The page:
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The Cause: the days are long, but the months are short

<h6>Joshua Yang / The Daily Princetonian</h6>
Joshua Yang / The Daily Princetonian

Recently, I’ve been listening to Tommy Lefroy’s “The Cause.” Throughout the indie track, a narrator describes how she loves someone who is too busy pursuing some nebulous, all-consuming cause to ever reciprocate her love. “You believe in whatever you want … [while] I’ll always be smaller than the cause,” she realizes. “How could I ever be enough?”

I’m a philosophy major, a journalist, and a writer. At the start of this semester, I joked to my friends that I was shedding all worldly connections to eke out a monk-like existence reading texts, studying philosophy, and writing nonfiction. It’s my chosen cause, after all. 

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I deeply care about what I do: I spend Fridays away from Princeton on journalism reporting trips, I grab meals with professors, I carefully word and re-word the questions I ask in class. I demonstrate the “intellectual vitality” I so earnestly bragged about on my college applications. Nobody can say I am not a true believer, a true zealot. 

And so, although perhaps I shouldn’t, I catch myself sympathizing more with the person the narrator hopelessly loves than the narrator herself.

The cause works like this: the days are long, but the months are short. I read papers from philosophers both famous and obscure, sensible and idiotic. The stack of used books I promise myself I’ll read later grows taller and taller with each passing day. I rub shoulders with eminent professors I’m still somewhat afraid to talk to. My laptop, Muji notebooks, gel-ink pens, and cappuccinos are my best friends. I type and re-type out paragraphs and pages, trying to figure out how good nonfiction is structured. I think, think, think. I’m always writing. At one in the morning, I stare up at the hazy night sky while trundling back to my room alone, whispering to myself, “I regret nothing.”

But the cause also works like this: one November afternoon, I look around for the first time in weeks and wonder, “How is winter almost here already?” Shivering from the chilly air, I take in the crunch of red-brown autumn leaves underfoot, the way the chapel’s sheer sandstone walls bask in the golden hour glow. The rustle of wind through empty branches. The faraway orange hue of the striped sunset. The moment the streetlamps around Firestone Plaza quietly flicker to life.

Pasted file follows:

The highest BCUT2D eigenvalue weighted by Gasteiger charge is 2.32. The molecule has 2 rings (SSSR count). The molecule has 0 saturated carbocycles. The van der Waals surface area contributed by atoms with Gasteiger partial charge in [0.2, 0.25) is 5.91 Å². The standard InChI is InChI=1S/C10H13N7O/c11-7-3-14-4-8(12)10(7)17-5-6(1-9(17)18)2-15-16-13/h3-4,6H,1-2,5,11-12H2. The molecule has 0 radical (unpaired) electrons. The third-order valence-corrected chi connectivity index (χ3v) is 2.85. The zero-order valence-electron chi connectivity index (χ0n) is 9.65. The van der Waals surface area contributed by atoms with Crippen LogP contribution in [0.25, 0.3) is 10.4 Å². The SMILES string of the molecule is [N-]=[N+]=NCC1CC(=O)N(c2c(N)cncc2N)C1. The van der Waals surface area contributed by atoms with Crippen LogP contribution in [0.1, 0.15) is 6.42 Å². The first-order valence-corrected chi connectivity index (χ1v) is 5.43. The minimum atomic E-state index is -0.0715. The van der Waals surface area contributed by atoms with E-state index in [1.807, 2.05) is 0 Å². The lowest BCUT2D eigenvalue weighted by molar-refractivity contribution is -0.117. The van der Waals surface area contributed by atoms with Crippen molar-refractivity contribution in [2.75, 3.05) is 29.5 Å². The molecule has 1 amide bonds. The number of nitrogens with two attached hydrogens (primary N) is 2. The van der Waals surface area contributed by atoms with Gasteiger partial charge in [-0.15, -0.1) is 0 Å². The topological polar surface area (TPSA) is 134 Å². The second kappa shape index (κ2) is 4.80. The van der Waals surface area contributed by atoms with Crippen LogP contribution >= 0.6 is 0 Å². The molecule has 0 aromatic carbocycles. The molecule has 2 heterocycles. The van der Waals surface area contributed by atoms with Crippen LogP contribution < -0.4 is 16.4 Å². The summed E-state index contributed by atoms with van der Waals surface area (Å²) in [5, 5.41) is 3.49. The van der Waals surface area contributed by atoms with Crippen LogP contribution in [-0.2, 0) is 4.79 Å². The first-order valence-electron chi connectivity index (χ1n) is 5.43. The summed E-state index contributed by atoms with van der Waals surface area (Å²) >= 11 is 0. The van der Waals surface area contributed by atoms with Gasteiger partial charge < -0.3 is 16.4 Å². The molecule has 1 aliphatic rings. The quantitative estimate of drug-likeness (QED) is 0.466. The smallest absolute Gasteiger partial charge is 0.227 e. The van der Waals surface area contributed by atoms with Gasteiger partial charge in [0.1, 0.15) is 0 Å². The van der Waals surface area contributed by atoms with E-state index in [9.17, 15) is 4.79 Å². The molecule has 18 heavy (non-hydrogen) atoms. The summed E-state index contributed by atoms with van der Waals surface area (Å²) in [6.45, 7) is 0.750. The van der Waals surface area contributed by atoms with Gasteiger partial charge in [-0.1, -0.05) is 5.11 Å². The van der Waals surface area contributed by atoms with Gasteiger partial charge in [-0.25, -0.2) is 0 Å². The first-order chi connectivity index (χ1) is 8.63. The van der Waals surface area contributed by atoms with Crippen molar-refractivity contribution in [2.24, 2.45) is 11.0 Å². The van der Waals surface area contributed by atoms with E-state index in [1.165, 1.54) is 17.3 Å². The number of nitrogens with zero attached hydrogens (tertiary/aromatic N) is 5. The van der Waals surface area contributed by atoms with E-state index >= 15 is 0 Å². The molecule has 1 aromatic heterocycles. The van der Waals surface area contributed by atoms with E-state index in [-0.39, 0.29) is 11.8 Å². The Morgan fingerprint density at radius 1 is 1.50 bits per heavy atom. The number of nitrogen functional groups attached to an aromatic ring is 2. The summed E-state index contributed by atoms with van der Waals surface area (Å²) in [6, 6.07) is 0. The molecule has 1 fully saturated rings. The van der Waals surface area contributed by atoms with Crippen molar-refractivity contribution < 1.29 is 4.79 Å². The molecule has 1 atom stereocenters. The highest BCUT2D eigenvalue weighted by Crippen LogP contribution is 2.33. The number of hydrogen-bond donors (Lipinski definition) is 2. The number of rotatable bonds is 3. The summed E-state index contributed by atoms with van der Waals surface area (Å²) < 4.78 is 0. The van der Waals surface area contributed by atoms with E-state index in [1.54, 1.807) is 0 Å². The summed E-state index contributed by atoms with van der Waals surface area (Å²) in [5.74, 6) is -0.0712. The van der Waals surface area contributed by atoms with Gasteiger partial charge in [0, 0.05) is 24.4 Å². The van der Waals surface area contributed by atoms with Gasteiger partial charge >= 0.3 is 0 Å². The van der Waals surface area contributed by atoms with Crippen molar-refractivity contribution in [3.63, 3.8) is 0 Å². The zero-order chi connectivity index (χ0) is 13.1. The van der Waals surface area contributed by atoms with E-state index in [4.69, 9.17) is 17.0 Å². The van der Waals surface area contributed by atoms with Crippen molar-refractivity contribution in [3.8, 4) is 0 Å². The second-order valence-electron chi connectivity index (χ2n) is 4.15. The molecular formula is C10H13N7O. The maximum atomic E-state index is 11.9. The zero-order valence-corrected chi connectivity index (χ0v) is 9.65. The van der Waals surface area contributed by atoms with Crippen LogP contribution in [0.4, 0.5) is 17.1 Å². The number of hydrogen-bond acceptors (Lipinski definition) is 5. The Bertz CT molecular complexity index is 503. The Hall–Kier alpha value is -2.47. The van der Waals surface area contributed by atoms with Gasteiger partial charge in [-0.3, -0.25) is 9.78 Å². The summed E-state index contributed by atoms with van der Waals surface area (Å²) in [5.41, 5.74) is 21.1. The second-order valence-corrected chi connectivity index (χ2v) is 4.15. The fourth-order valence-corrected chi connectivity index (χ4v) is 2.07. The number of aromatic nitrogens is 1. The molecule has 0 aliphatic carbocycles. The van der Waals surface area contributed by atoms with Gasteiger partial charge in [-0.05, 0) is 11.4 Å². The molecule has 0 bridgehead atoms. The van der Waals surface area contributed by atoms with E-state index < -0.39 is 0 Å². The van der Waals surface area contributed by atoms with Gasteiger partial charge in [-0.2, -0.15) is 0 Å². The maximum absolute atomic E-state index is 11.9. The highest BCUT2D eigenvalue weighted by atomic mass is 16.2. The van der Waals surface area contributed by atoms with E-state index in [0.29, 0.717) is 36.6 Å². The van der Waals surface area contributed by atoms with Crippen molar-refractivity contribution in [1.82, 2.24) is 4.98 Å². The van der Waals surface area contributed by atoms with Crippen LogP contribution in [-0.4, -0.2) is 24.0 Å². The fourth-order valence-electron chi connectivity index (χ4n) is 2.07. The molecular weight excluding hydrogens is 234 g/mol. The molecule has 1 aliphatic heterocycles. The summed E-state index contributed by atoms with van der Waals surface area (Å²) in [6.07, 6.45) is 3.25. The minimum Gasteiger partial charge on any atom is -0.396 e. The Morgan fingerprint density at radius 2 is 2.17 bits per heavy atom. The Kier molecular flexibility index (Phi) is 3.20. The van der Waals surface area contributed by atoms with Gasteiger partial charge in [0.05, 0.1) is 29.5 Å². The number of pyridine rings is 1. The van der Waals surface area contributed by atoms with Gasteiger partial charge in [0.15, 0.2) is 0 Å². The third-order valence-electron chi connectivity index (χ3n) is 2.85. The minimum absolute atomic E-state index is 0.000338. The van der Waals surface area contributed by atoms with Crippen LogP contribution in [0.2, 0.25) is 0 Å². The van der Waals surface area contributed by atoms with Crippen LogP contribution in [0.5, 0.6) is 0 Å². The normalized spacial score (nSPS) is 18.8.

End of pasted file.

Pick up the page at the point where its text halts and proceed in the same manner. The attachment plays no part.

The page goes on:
What have I missed? Do I believe what I whisper to myself? 

Socrates famously declared, in defense of a life spent in contemplation, that “the unexamined life is not worth living.” Chasing after the cause, then, is nothing more than living this examined life. I do not mean to complain: I chose this life, this examined life, for myself. I love the cause. Yet I can’t help but feel that loving the cause means I have little space left for loving streaky sunsets, or the wind whipping through my hair, or autumn fading to winter. 

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Recently, over lunch, my friend — a fellow philosophy major — told me, “I need to find a hobby, something that I do just for fun. But the problem is that everything I pick up ends up being something I need to have fit into my life story.” 

I also understand what my friend is saying. If I am not chasing after the cause, I am eating, partying, chatting with friends, meekly following the whims of those around me. Sometimes, this inability to exist outside the confines of the cause makes me anxious. Sometimes, I just want to laugh it all off and create a life for myself where I am grotesquely, unimaginably free, a life where I have no attachments and no substantive opinions about this world. In this life, I don’t need to care about the cause. Who will care what I think? Who will care what I write? But the answer is never far from my mind: I will care, I do care, I care a lot, I care too much. 

Often, the cause protects me from looking too deeply within myself; the cause excuses all of my shortcomings. The cause tells me minor foibles shouldn’t weigh on my mind. Who cares about a moment of panicked doubt when there is all of analytical philosophy itself to return to? 

Other times, late at night, the questions come back, doubled in fury and strength. Why is there no separation between what I love in my work and what I love elsewhere? Why can’t I just be content completing problem sets, complaining about them all the while? Why have I let my life become subsumed so easily, so alluringly, by a vague, nebulous cause? 

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Then it starts all over again: some new, glittering normative theory captures my attention, I have a reporting trip to prepare for, and I must push these thoughts out of my head. The cause awaits. The examined life beckons. And I regret nothing.

Joshua Yang is a contributing writer for The Prospect at the ‘Prince.’ He can be reached at joshuayang@princeton.edu or on Twitter at @joshuaqyang.

Self essays at The Prospect give our writers and guest contributors the opportunity to share perspectives. This essay reflects the views and lived experiences of the author. If you would like to submit a Self essay, contact us at prospect@dailyprincetonian.com.

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